2047 white
EOF
done


It is not necessarily needed, but if you wish to rescale to 8-bit data you can use r.rescale as follows:

for BAND in red green blue NIR ; do
  r.rescale in=QBird_Multichrom.$BAND from=0,2047 \
     out=QBird_Multichrom255.$BAND to=0,255
done


Display the 3-band RGB image:

d.rgb r=QBird_Multichrom.red g=QBird_Multichrom.green b=QBird_Multichrom.blue

If the image is excessively dark you might try using the i.landsat.rgb module to auto-balance the colors and redraw:

i.landsat.rgb r=QBird_Multichrom.red g=QBird_Multichrom.green b=QBird_Multichrom.blue
d.redraw

Deriving Physical Quantities

Converting Digital Numbers to Radiance/Reflectance requires knowledge about the sensor's specific spectral band parameters. These are, as extracted from the document Radiometric Use of QuickBird Imagery, Technical Note. 2005-11-07, by Keith Krause.

# Band-Averaged Solar Spectral Irradiance [W/sq.m./μm]
Pan_Esun=1381.79
Blue_Esun=1924.59
Green_Esun=1843.08
Red_Esun=1574.77
NIR_Esun=1113.71

# Revised K Factors & Effective Bandwidths

# 1st column: K Conversion Factors (& Pan TDI Level) for  16-Bit  products [W/sq.m./sr/count]
# 2nd column: Effective Bandwidth [μm] per Spectral Band

K16_Pan10=0.08381880	;	Pan10_Width=0.398
K16_Pan13=0.06447600	;	Pan13_Width=0.398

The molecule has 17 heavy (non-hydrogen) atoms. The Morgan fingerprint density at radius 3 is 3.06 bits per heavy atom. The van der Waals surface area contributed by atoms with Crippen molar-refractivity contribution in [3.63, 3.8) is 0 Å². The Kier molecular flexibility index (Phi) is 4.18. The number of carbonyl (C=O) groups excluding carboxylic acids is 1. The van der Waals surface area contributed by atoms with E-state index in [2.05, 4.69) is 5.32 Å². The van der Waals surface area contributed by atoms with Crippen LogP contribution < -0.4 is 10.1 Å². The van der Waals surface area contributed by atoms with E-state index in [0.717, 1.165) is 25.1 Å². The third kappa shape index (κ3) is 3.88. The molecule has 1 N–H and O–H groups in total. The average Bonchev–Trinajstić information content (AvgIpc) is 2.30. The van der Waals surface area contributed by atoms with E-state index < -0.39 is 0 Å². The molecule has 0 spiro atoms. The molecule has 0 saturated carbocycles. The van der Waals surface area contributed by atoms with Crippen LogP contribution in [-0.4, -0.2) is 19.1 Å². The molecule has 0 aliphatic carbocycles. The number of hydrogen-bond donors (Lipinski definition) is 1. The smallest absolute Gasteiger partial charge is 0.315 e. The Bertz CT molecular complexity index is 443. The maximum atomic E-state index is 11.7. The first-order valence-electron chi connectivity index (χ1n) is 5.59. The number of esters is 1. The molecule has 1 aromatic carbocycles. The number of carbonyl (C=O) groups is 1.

K16_Pan18=0.04656600	;	Pan18_Width=0.398
K16_Pan24=0.03494440	;	Pan24_Width=0.398
K16_Pan32=0.02618840	;	Pan32_Width=0.398
K16_Blue=0.01604120	;	Blue_Width=0.068
K16_Green=0.01438470	;	Green_Width=0.099
K16_Red=0.01267350	;	Red_Width=0.071
K16_NIR=0.01542420	;	NIR_Width=0.114

# 1st column: k′ Conversion Factors for  8-Bit  products
# 2nd column being identical (as above) not repeated!

K8_Pan10=1.02681367
K8_Pan13=1.02848939
K8_Pan18=1.02794702
K8_Pan24=1.02989685
K8_Pan32=1.02739898
K8_Blue=1.12097834
K8_Green=1.37652632
K8_Red=1.30924587
K8_NIR=0.98368622


Attention for 32-bit floating point calculations is requried. As stated, in the same document,

NOTE: conversion equations are to be performed on all pixels in a given band of a QuickBird image and should use 32-bit floating point calculations.


Spectral Radiance

Converting a Blue Band (Digital Numbers) in to Spectral Radiance in the correct units to be further used for the conversion in to unitless Reflectance:

# set the region
g.region rast=Blue_DNs -p

# convert DNs to spectral Radiance values
r.mapcalc "Blue_Radiance = '''ToAdd''' "

Planetary Reflectance

The equation to derive Reflectance values incorporates in addition:

    • The mathematical constant Pi PI=3.14159265358.
    • The Earth-Sun distance in astronomical units which depends on the acquisition's day of year (DOY -- also referred to as Julian day, Ordinal_date) and can be retrieved from the following spreadsheet <http://landsathandbook.gsfc.nasa.gov/excel_docs/d.xls>.